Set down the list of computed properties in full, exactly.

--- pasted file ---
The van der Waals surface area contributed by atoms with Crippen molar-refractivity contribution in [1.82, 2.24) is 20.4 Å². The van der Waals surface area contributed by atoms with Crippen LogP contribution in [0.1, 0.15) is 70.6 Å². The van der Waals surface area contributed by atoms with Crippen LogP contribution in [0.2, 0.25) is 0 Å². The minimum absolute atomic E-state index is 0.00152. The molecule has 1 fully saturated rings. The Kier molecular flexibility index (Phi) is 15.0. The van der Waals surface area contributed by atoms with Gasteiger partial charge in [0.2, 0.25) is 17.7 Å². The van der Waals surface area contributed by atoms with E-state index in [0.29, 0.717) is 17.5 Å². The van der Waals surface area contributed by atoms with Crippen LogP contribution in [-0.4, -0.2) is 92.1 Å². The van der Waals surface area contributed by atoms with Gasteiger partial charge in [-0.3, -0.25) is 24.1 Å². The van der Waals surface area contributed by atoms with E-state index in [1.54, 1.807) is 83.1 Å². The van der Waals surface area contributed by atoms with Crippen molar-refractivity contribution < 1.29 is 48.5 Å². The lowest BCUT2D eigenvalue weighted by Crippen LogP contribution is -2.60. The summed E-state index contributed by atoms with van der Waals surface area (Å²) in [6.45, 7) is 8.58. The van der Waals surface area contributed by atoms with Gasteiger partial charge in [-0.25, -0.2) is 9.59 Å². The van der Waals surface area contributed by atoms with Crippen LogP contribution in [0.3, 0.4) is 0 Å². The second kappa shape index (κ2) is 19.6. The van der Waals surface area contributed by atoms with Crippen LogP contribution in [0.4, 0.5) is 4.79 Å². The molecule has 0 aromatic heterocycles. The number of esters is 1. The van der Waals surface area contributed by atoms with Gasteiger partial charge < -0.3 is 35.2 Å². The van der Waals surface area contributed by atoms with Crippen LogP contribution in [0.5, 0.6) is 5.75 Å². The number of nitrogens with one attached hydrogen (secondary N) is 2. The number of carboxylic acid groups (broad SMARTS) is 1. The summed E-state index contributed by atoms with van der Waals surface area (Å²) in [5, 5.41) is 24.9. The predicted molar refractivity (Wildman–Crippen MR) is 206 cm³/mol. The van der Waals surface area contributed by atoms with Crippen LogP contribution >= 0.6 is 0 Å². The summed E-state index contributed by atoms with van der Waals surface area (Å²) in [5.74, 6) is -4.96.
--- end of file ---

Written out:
The van der Waals surface area contributed by atoms with Crippen molar-refractivity contribution in [1.82, 2.24) is 20.4 Å². The van der Waals surface area contributed by atoms with Crippen LogP contribution in [0.1, 0.15) is 70.6 Å². The van der Waals surface area contributed by atoms with Crippen LogP contribution in [0.2, 0.25) is 0 Å². The minimum absolute atomic E-state index is 0.00152. The molecule has 1 fully saturated rings. The Kier molecular flexibility index (Phi) is 15.0. The van der Waals surface area contributed by atoms with Gasteiger partial charge in [0.2, 0.25) is 17.7 Å². The van der Waals surface area contributed by atoms with E-state index in [0.29, 0.717) is 17.5 Å². The van der Waals surface area contributed by atoms with Crippen LogP contribution in [-0.4, -0.2) is 92.1 Å². The van der Waals surface area contributed by atoms with Gasteiger partial charge in [-0.3, -0.25) is 24.1 Å². The van der Waals surface area contributed by atoms with E-state index in [1.54, 1.807) is 83.1 Å². The van der Waals surface area contributed by atoms with Crippen molar-refractivity contribution < 1.29 is 48.5 Å². The lowest BCUT2D eigenvalue weighted by Crippen LogP contribution is -2.60. The summed E-state index contributed by atoms with van der Waals surface area (Å²) in [6.45, 7) is 8.58. The van der Waals surface area contributed by atoms with Gasteiger partial charge in [-0.25, -0.2) is 9.59 Å². The van der Waals surface area contributed by atoms with Crippen LogP contribution in [0.3, 0.4) is 0 Å². The second kappa shape index (κ2) is 19.6. The van der Waals surface area contributed by atoms with Crippen LogP contribution in [0.4, 0.5) is 4.79 Å². The molecule has 0 aromatic heterocycles. The number of esters is 1. The van der Waals surface area contributed by atoms with Gasteiger partial charge < -0.3 is 35.2 Å². The van der Waals surface area contributed by atoms with Crippen LogP contribution in [0.5, 0.6) is 5.75 Å². The number of nitrogens with one attached hydrogen (secondary N) is 2. The number of carboxylic acid groups (broad SMARTS) is 1. The summed E-state index contributed by atoms with van der Waals surface area (Å²) in [5, 5.41) is 24.9. The predicted molar refractivity (Wildman–Crippen MR) is 206 cm³/mol. The van der Waals surface area contributed by atoms with Crippen LogP contribution >= 0.6 is 0 Å². The summed E-state index contributed by atoms with van der Waals surface area (Å²) in [5.74, 6) is -4.96.